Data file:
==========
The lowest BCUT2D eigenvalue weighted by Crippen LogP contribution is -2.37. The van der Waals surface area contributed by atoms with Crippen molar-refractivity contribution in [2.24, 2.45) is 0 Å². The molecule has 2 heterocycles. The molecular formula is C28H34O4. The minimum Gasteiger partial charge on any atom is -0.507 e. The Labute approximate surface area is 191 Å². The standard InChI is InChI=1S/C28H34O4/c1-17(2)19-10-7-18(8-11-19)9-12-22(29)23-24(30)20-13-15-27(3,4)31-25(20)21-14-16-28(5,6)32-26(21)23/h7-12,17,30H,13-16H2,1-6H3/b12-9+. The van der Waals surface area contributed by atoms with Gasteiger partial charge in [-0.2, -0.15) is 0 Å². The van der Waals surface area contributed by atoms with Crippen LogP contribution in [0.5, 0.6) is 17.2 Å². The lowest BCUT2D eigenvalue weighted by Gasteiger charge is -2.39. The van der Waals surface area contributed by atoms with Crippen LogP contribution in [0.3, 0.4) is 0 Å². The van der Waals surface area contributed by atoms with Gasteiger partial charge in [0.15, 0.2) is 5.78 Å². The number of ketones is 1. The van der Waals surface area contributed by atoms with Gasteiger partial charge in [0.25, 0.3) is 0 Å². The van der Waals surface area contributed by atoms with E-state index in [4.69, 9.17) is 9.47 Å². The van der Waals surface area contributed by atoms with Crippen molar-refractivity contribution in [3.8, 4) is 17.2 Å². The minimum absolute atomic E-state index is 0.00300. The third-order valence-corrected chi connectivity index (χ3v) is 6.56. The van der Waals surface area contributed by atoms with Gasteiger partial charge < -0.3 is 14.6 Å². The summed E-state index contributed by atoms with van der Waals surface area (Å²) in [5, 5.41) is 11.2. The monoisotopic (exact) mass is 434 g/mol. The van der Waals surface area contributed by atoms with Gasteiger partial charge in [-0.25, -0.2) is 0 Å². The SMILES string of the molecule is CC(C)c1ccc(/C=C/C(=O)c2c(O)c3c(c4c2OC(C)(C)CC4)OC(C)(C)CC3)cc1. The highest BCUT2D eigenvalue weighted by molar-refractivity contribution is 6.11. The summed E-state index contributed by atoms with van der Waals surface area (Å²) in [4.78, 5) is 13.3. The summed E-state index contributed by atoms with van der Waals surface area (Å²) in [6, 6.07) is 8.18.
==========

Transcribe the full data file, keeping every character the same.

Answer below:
The lowest BCUT2D eigenvalue weighted by Crippen LogP contribution is -2.37. The van der Waals surface area contributed by atoms with Crippen molar-refractivity contribution in [2.24, 2.45) is 0 Å². The molecule has 2 heterocycles. The molecular formula is C28H34O4. The minimum Gasteiger partial charge on any atom is -0.507 e. The Labute approximate surface area is 191 Å². The standard InChI is InChI=1S/C28H34O4/c1-17(2)19-10-7-18(8-11-19)9-12-22(29)23-24(30)20-13-15-27(3,4)31-25(20)21-14-16-28(5,6)32-26(21)23/h7-12,17,30H,13-16H2,1-6H3/b12-9+. The van der Waals surface area contributed by atoms with Gasteiger partial charge in [-0.2, -0.15) is 0 Å². The van der Waals surface area contributed by atoms with Crippen LogP contribution in [0.5, 0.6) is 17.2 Å². The lowest BCUT2D eigenvalue weighted by Gasteiger charge is -2.39. The van der Waals surface area contributed by atoms with Crippen LogP contribution in [0.3, 0.4) is 0 Å². The van der Waals surface area contributed by atoms with Gasteiger partial charge in [0.15, 0.2) is 5.78 Å². The number of ketones is 1. The van der Waals surface area contributed by atoms with Gasteiger partial charge in [0.25, 0.3) is 0 Å². The van der Waals surface area contributed by atoms with E-state index in [4.69, 9.17) is 9.47 Å². The van der Waals surface area contributed by atoms with Crippen molar-refractivity contribution in [3.8, 4) is 17.2 Å². The minimum absolute atomic E-state index is 0.00300. The third-order valence-corrected chi connectivity index (χ3v) is 6.56. The van der Waals surface area contributed by atoms with Gasteiger partial charge < -0.3 is 14.6 Å². The summed E-state index contributed by atoms with van der Waals surface area (Å²) in [5, 5.41) is 11.2. The monoisotopic (exact) mass is 434 g/mol. The van der Waals surface area contributed by atoms with Gasteiger partial charge in [-0.25, -0.2) is 0 Å². The SMILES string of the molecule is CC(C)c1ccc(/C=C/C(=O)c2c(O)c3c(c4c2OC(C)(C)CC4)OC(C)(C)CC3)cc1. The highest BCUT2D eigenvalue weighted by molar-refractivity contribution is 6.11. The summed E-state index contributed by atoms with van der Waals surface area (Å²) in [4.78, 5) is 13.3. The summed E-state index contributed by atoms with van der Waals surface area (Å²) in [6, 6.07) is 8.18.